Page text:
How can we as journalists better meet people where they are? How can we adjust and repackage our coverage to feel more accessible and less overwhelming? How can we create easier access points to news so people feel like they only need to spend a few minutes a day to feel caught up?

Our team at Trusting News is excited to continue thinking about and experimenting with, from a product and content standpoint, how journalists might start addressing these questions.

In today’s newsletter, we’re highlighting some examples of news formats we’d love to see more of.

1. Prioritize relevant, high-utility content

Start by getting curious about whether you’re actually providing information that would serve the people who are avoiding news. How do they access information? What do they need?

In our recent program, newsroom partners heard that people filtered news based on topics they felt were relevant to their lives. People were willing to (and said they did) engage with news that resonated with them and felt useful to their daily lives. So what can that look like?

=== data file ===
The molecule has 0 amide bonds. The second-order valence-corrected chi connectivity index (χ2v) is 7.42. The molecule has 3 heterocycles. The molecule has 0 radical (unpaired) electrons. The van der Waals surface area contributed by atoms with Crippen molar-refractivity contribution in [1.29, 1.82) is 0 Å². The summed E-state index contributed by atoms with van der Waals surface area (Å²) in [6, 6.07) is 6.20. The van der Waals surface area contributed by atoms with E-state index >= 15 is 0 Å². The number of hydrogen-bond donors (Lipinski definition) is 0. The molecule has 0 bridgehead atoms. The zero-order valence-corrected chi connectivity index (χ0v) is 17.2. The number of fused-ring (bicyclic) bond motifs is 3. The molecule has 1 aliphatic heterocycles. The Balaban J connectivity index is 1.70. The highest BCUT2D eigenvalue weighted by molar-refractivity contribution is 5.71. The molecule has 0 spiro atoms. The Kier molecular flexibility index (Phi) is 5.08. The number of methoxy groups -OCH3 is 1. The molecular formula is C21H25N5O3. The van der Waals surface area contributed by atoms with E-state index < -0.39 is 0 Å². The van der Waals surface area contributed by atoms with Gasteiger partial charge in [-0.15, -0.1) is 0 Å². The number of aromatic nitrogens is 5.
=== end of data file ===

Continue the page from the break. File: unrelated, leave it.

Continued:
We love this former Teach Me How to Texas newsletter from the Texas Tribune. It’s no longer active, but we’d love to see it copied! The pop-up newsletter series was about how people could participate in public life in Texas. It wasn’t really promoted as much as a news product, but instead was focused on how it could solve a problem for those new to the state (or new to civic life) by demystifying how the process worked.

2. Make the news feel more accessible

Far too often, news coverage assumes people have a certain level of knowledge or buy-in with a topic. This can perpetuate the feeling that the news is made for certain groups of people — often, the already engaged. And that, research shows, causes the less engaged to further tune out.